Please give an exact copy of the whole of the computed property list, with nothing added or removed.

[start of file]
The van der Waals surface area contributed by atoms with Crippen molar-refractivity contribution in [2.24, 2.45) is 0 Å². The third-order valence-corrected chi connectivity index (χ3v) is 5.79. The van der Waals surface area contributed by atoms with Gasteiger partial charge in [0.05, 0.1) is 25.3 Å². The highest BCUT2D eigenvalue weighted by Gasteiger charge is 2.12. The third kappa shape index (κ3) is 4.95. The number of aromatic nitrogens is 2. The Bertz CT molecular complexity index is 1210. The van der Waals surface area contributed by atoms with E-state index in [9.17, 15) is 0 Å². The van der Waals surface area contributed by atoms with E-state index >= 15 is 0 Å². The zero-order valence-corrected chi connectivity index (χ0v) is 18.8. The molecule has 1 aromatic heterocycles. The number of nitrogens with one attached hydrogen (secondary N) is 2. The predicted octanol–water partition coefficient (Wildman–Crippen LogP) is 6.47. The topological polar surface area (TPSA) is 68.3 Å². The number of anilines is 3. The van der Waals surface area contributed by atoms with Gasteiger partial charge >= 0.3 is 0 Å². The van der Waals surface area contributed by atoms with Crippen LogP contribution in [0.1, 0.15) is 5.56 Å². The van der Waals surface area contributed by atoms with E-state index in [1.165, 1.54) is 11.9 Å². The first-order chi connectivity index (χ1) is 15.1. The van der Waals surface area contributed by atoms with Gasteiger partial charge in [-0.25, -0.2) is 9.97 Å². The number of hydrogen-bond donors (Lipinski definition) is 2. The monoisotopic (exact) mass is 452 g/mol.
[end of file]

The van der Waals surface area contributed by atoms with Crippen molar-refractivity contribution in [2.24, 2.45) is 0 Å². The third-order valence-corrected chi connectivity index (χ3v) is 5.79. The van der Waals surface area contributed by atoms with Gasteiger partial charge in [0.05, 0.1) is 25.3 Å². The highest BCUT2D eigenvalue weighted by Gasteiger charge is 2.12. The third kappa shape index (κ3) is 4.95. The number of aromatic nitrogens is 2. The Bertz CT molecular complexity index is 1210. The van der Waals surface area contributed by atoms with E-state index in [9.17, 15) is 0 Å². The van der Waals surface area contributed by atoms with E-state index >= 15 is 0 Å². The zero-order valence-corrected chi connectivity index (χ0v) is 18.8. The molecule has 1 aromatic heterocycles. The number of nitrogens with one attached hydrogen (secondary N) is 2. The predicted octanol–water partition coefficient (Wildman–Crippen LogP) is 6.47. The topological polar surface area (TPSA) is 68.3 Å². The number of anilines is 3. The van der Waals surface area contributed by atoms with Gasteiger partial charge >= 0.3 is 0 Å². The van der Waals surface area contributed by atoms with Crippen LogP contribution in [0.1, 0.15) is 5.56 Å². The van der Waals surface area contributed by atoms with E-state index in [1.165, 1.54) is 11.9 Å². The first-order chi connectivity index (χ1) is 15.1. The van der Waals surface area contributed by atoms with Gasteiger partial charge in [-0.25, -0.2) is 9.97 Å². The number of hydrogen-bond donors (Lipinski definition) is 2. The monoisotopic (exact) mass is 452 g/mol.